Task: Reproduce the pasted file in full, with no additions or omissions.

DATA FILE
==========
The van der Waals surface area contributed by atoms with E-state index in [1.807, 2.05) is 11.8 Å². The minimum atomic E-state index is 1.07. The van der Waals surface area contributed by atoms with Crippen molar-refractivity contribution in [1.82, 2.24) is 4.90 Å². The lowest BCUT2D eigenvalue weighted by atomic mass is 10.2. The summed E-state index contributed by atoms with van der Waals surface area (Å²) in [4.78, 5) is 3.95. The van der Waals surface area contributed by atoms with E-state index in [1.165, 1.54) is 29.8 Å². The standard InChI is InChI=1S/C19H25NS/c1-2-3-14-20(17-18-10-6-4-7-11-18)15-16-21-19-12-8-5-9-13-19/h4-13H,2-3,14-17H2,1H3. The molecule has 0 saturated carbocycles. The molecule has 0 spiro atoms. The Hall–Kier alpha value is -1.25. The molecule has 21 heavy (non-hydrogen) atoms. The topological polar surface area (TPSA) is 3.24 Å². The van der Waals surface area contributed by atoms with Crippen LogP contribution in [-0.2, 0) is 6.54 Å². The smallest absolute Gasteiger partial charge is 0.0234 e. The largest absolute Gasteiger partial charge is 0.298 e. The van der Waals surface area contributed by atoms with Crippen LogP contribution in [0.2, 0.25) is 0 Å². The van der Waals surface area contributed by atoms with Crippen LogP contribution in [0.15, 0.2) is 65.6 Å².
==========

The van der Waals surface area contributed by atoms with E-state index in [1.807, 2.05) is 11.8 Å². The minimum atomic E-state index is 1.07. The van der Waals surface area contributed by atoms with Crippen molar-refractivity contribution in [1.82, 2.24) is 4.90 Å². The lowest BCUT2D eigenvalue weighted by atomic mass is 10.2. The summed E-state index contributed by atoms with van der Waals surface area (Å²) in [4.78, 5) is 3.95. The van der Waals surface area contributed by atoms with E-state index in [1.165, 1.54) is 29.8 Å². The standard InChI is InChI=1S/C19H25NS/c1-2-3-14-20(17-18-10-6-4-7-11-18)15-16-21-19-12-8-5-9-13-19/h4-13H,2-3,14-17H2,1H3. The molecule has 0 saturated carbocycles. The molecule has 0 spiro atoms. The Hall–Kier alpha value is -1.25. The molecule has 21 heavy (non-hydrogen) atoms. The topological polar surface area (TPSA) is 3.24 Å². The van der Waals surface area contributed by atoms with Crippen LogP contribution in [-0.2, 0) is 6.54 Å². The smallest absolute Gasteiger partial charge is 0.0234 e. The largest absolute Gasteiger partial charge is 0.298 e. The van der Waals surface area contributed by atoms with Crippen LogP contribution in [0.2, 0.25) is 0 Å². The van der Waals surface area contributed by atoms with Crippen LogP contribution in [0.15, 0.2) is 65.6 Å².